An independent report by EY Australia has backed up the government’s theory that Commerce Commission copper price cuts would hurt Chorus’ [NZX: CNU] finances to the degree that the UFB rollout would be put at risk.
Ms Adams, who received a verbal briefing from EY this morning, says the government must act within the $1.35 billion fiscal envelope of taxpayer funds ear-marked for the 10-year rollout ($929 million of which is allocated to Chorus).
Chorus says the Commerce Commission-mandated price-cuts will blow a billion hole in its revenue between December 2014 (when they kick in) and 2020, and imperil its ability to borrow to fund further UFB work (Chorus expects to spend $1.7 billion to $1.9 billion on UFB work).
Ms Adams did not specify financial impact in a statement this morning, but did say, “The government expects Chorus to meet a significant part of the shortfall.”
The minister statement suggests more pain for Chorus shareholders – which could come in the form of canceled dividends, or another party taking on some of Chorus’ leg of the UFB rollout, and perhaps a slice of future profits in the process. Ms Adams was not specific about how the rest of the shortfall would be made up – especially given the government has apparently ruled out putting any more money into the rollout.
“While the quantum of the shortfall is still being finalised and will be outlined in its final report, Ernst & Young has indicated it is unlikely to alter the high-level findings, and that the Government can act with confidence on the information Ernst & Young has supplied,” Ms Adams says.
“As a result of this information, and because the Government remains strongly committed to the UFB roll-out, the government expects that the next step will be for Chorus to approach Crown Fibre Holdings (CFH) to discuss specific provisions within the UFB contract.”
“The Government supports CFH entering into discussions with Chorus to help manage this issue,” Ms Adams says.
“The Government expects to know the outcome of the discussions between CFH and Chorus in a few months’ time.”
A spokeswoman for the Coalition for Fair Internet Pricing, Sue Chetwin, also chief executive of Consumer NZ, said the coalition would make a detailed response later in the day. But she told NBR that “transparency in this matter is going to be vital to get the best outcome for Kiwi families and businesses, and we urge the minister to commit up the highest standards of transparency. The UFB is too important to get wrong”.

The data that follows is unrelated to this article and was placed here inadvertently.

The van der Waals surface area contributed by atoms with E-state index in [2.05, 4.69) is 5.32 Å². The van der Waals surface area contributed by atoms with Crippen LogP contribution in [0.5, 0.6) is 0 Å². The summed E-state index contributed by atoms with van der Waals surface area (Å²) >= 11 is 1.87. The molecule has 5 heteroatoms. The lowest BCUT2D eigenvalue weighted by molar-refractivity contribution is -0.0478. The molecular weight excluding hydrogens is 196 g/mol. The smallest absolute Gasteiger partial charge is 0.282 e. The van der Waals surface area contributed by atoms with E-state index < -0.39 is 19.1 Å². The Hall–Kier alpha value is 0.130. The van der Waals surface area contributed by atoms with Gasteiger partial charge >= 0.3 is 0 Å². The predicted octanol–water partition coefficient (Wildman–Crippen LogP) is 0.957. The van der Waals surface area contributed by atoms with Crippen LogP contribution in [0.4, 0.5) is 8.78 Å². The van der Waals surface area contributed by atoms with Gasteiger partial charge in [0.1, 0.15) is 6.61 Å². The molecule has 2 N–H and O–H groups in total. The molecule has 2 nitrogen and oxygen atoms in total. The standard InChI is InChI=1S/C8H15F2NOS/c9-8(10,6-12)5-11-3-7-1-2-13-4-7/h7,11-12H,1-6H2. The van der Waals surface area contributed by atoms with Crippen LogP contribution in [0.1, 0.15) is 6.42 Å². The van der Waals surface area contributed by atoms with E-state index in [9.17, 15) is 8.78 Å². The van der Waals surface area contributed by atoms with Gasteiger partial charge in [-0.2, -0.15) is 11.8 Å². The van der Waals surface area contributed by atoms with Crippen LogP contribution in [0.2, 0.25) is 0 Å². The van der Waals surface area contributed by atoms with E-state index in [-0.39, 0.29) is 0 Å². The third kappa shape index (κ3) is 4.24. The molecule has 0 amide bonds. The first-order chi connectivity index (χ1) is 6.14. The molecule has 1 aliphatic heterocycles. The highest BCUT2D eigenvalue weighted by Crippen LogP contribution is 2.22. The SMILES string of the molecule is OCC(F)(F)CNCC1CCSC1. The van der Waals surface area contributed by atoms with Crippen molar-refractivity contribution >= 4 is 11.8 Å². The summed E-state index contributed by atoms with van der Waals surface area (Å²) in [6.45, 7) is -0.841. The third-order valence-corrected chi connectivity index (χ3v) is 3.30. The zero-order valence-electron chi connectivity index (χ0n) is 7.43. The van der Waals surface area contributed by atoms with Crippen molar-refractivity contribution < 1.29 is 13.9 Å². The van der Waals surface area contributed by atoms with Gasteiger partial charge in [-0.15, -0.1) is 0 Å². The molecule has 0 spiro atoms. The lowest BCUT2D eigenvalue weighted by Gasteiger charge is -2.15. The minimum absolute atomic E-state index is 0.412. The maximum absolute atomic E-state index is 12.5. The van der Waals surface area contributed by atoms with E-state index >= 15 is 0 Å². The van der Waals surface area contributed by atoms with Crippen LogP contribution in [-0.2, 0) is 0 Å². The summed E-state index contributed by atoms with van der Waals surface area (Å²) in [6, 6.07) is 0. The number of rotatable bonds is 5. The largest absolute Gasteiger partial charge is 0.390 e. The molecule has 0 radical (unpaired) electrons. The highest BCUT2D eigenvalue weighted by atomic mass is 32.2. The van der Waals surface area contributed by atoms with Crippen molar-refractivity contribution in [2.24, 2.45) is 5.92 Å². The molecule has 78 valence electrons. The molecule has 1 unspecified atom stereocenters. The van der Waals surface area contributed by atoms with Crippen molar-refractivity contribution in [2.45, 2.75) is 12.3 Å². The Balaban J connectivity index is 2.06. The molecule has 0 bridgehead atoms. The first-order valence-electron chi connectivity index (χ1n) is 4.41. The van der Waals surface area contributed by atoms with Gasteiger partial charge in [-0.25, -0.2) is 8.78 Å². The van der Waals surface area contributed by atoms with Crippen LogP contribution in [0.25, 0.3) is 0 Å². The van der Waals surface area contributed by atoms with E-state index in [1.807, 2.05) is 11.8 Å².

ISP CallPlus is a retail customer of Chorus, and a member of the coalition.
CallPlus CEO Mark Callander told NBR, “The timeframe of a few months is concerning, but hopefully the details of the report are disclosed in a transparent manner to all relevant parties.
“The government needs to focus on other options to ensure the delivery of the UFB network and move away from the proposed copper tax and the options outlined in their Discussion Document.
“Chorus was always facing the prospect of managing the business with lower copper margins than they have today, but that is clearly not reflected in their current business plans. Chorus and the Government need to find a solution to deliver UFB that does not artificially raise prices for consumers.”
Orcon boss Greg McAlister says, “It’s disappointing that the UFB project could be mismanaged to this extent. At the end of the day, this is taxpayer money being spent, and suggestions that the project could be in jeopardy are very worrying.
“Also, for ISPs such as ourselves, we need certainty around what is happening in the market – whether this is wholesale pricing or roll-out schedules.
“Surely the winning Chorus bid should have been able to stand on it’s own merits, without cross-subsidy from other parts of the business. That’s what other bidders for that contract needed to contend with.
“Serious questions need to be asked as to why CFH and Chorus have found themselves in this position.”